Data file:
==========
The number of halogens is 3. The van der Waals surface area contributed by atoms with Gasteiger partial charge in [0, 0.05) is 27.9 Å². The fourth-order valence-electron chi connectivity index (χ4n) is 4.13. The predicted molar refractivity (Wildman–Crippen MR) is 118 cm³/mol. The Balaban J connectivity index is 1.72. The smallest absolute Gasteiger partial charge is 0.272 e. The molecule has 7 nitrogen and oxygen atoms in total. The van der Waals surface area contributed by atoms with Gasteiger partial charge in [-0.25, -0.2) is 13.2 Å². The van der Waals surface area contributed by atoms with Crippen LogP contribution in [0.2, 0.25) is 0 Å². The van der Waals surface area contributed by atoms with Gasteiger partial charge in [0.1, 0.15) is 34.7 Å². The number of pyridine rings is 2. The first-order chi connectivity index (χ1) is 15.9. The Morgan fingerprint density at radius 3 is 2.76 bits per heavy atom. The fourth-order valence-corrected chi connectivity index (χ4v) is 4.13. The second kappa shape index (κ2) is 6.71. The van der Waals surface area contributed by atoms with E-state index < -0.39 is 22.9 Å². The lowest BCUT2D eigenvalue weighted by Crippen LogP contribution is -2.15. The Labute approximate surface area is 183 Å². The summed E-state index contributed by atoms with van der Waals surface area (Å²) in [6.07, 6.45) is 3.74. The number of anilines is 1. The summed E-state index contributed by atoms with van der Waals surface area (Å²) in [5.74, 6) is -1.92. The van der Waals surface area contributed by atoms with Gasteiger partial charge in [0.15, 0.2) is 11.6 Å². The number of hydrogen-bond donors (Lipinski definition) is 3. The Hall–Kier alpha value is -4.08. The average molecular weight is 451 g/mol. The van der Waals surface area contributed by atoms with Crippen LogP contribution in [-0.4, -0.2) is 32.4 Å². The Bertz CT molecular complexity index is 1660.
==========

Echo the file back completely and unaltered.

The number of halogens is 3. The van der Waals surface area contributed by atoms with Gasteiger partial charge in [0, 0.05) is 27.9 Å². The fourth-order valence-electron chi connectivity index (χ4n) is 4.13. The predicted molar refractivity (Wildman–Crippen MR) is 118 cm³/mol. The Balaban J connectivity index is 1.72. The smallest absolute Gasteiger partial charge is 0.272 e. The molecule has 7 nitrogen and oxygen atoms in total. The van der Waals surface area contributed by atoms with Gasteiger partial charge in [-0.25, -0.2) is 13.2 Å². The van der Waals surface area contributed by atoms with Crippen LogP contribution in [0.2, 0.25) is 0 Å². The van der Waals surface area contributed by atoms with Gasteiger partial charge in [0.1, 0.15) is 34.7 Å². The number of pyridine rings is 2. The first-order chi connectivity index (χ1) is 15.9. The Morgan fingerprint density at radius 3 is 2.76 bits per heavy atom. The fourth-order valence-corrected chi connectivity index (χ4v) is 4.13. The second kappa shape index (κ2) is 6.71. The van der Waals surface area contributed by atoms with E-state index < -0.39 is 22.9 Å². The lowest BCUT2D eigenvalue weighted by Crippen LogP contribution is -2.15. The Labute approximate surface area is 183 Å². The summed E-state index contributed by atoms with van der Waals surface area (Å²) in [6.07, 6.45) is 3.74. The number of anilines is 1. The summed E-state index contributed by atoms with van der Waals surface area (Å²) in [5.74, 6) is -1.92. The van der Waals surface area contributed by atoms with Gasteiger partial charge in [0.15, 0.2) is 11.6 Å². The number of hydrogen-bond donors (Lipinski definition) is 3. The Hall–Kier alpha value is -4.08. The average molecular weight is 451 g/mol. The van der Waals surface area contributed by atoms with Crippen LogP contribution in [-0.4, -0.2) is 32.4 Å². The Bertz CT molecular complexity index is 1660.